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Kumudesh warns govt. not to create crisis by vaccinating people in a hurry

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By Rathindra Kuruwita

Certain Health Ministry officials were falsely claiming that they could start the vaccination process immediately after Sri Lanka took delivery of the vaccine consignments, President of the College of Medical Laboratory Science, Ravi Kumudesh said yesterday. He told The Island that the vaccination process was not that simple and those false claims might make the people lower their guard. Kumudesh said: “We need to distribute these vaccines around the country. We need to store them and deploy trained professionals to vaccinate people. We need to test the antibodies created after injecting people and be ready to deal with side-effects. We can’t do this overnight. There is also no need to create a crisis by trying to vaccinate people in a hurry.”

Kumudesh also said that the COVID-19 pandemic could not be controlled by vaccinating 300,000 people and that it might take two years to complete the vaccination process. By giving people a false hope that the vaccine might have the same effect as the Dhammika syrup, Kumudesh said. “Let’s assume we get 600,000 vaccine doses. We would only be able to vaccinate 300,000 people. Then we will have to see if the first batch has any side-effects and how many days it takes to form antibodies, etc. We have no idea how a vaccine might react to different varieties of the virus and even how many strains are here.”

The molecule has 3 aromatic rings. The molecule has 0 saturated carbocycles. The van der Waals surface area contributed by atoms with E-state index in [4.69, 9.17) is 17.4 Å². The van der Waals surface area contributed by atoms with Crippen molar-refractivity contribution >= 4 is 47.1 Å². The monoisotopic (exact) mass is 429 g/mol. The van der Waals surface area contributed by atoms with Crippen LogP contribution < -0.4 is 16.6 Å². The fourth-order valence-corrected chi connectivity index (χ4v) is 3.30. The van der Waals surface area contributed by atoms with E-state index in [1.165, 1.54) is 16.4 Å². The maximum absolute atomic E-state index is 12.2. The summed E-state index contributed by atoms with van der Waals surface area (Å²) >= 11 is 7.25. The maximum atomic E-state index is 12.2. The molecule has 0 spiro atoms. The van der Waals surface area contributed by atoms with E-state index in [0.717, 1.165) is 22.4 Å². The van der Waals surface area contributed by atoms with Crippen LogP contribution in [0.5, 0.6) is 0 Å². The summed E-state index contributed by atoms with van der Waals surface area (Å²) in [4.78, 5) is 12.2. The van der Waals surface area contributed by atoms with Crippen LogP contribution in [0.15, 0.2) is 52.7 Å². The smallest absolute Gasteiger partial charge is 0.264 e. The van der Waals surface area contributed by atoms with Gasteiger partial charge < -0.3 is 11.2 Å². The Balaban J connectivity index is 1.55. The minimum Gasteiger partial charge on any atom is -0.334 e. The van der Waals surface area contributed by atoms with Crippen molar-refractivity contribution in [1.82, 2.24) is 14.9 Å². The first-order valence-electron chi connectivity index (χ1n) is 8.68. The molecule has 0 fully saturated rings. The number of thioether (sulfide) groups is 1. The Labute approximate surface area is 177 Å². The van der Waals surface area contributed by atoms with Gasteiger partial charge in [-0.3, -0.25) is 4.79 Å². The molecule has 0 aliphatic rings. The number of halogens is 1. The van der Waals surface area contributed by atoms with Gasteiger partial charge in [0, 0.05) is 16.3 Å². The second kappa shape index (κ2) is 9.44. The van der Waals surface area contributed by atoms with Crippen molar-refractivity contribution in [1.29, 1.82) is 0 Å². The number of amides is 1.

Kumudesh added that the government had not even expanded the ability of the health sector to identify new strains of the coronavirus as only the University of Sri Jayawardenepura had a gene sequencing machine. There were at least five strains in Ukraine, from where Sri Lanka brought in tourists. “There could also be a new strain that originated here without our knowledge because we don’t do adequate gene sequencing.

“To identify new variants, we must sequence the genes of viruses detected through PCR testing. We need many gene sequencing machines because one can’t identify new strains through a PCR test. However, the Ministry of Health has not provided a single gene sequencing machine to any of its labs.”

Kumudesh added that from the President to the Health Minister, everyone had taken a top down approach when it came to vaccinating health sector personnel. “Those who are first exposed to the virus from patients are not administrators but people who come into contact with patients at the bottom of the hierarchy. Right now the junior hospital workers are the most vulnerable but I think that when it comes to vaccination, they will be given the least priority.”

Kumudesh said that no vaccine was 100% effective and it might have adverse effects on some people. Given that there were some risks, people should be properly educated and their consent obtained before they were vaccinated. He urged the people to continue good health practices such as physical distancing, washing hands regularly and wearing masks.

 

 



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Toxic coconut oil scare trigger public wave of fear over aflatoxins in foodstuffs

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People now wary of buying certain products

By Suresh Perera